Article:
Voting in 2020

Time to read: 4 mins

Voting in 2020

I voted for Madam Vice President-Elect Kamala Harris because she represents ‘every woman.’ *cue Whitney Houston

“Whatever you want, whatever you need
Anything you want done, baby
I'll do it naturally
'Cause I'm every woman (every woman)
It's all in me, it's all in me, yeah!” 
– Whitney Houston, I’m Every Woman 
“Vice President-elect Kamala Harris pays tribute to her mother and the women who made her path possible during a victory speech in Wilmington, Delaware.”
Caption and photo by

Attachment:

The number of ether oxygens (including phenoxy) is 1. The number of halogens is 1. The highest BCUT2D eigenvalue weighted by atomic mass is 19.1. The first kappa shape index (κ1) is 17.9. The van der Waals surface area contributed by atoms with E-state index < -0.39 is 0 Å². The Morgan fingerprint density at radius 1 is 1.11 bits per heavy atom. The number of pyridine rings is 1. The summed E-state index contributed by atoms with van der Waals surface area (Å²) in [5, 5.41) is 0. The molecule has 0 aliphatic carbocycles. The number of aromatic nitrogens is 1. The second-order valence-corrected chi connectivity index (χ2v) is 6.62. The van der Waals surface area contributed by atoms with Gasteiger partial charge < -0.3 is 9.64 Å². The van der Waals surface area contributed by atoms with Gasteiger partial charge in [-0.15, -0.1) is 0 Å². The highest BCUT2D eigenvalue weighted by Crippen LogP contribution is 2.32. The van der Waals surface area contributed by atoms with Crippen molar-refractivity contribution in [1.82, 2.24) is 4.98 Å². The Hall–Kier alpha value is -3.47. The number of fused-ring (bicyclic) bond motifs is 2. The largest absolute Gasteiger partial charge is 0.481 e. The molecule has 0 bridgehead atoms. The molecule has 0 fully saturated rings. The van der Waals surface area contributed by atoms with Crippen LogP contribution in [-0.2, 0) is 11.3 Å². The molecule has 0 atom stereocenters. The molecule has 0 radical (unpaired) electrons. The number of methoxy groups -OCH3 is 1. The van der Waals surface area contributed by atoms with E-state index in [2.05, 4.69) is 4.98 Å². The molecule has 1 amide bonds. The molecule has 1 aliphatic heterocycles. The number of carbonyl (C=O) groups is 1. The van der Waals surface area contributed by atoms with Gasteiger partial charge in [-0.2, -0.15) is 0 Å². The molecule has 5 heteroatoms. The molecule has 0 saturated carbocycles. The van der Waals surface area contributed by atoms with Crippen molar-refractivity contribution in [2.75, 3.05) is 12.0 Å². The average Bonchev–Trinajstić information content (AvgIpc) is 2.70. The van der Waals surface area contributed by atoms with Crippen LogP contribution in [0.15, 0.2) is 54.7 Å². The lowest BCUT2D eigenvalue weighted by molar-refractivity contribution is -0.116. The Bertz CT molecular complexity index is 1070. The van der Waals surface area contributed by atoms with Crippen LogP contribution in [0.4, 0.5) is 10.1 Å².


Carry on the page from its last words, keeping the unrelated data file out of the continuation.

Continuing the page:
I first learned about Harris’ work in California when I was knee-deep in covering the 2016 presidential election between former President Donald Trump and former First Lady Hilary Clinton. I was intrigued by her work as an attorney general and then as a senator in The Golden State.

She spoke with such conviction that I contemplated working towards a senate seat of my own. I’d never seen anyone like her in that capacity, and after learning that she was an HBCU graduate as well as a soror of Alpha Kappa Alpha Sorority, Inc. I was all in for the ride.

In 2016, I was the radio station manager at my university’s media center, and my job was to prepare to cover the 2016 Presidential Election. I had also just won Miss University 2017, a Mississippi title within the Miss America Organization. I remember watching the news every day.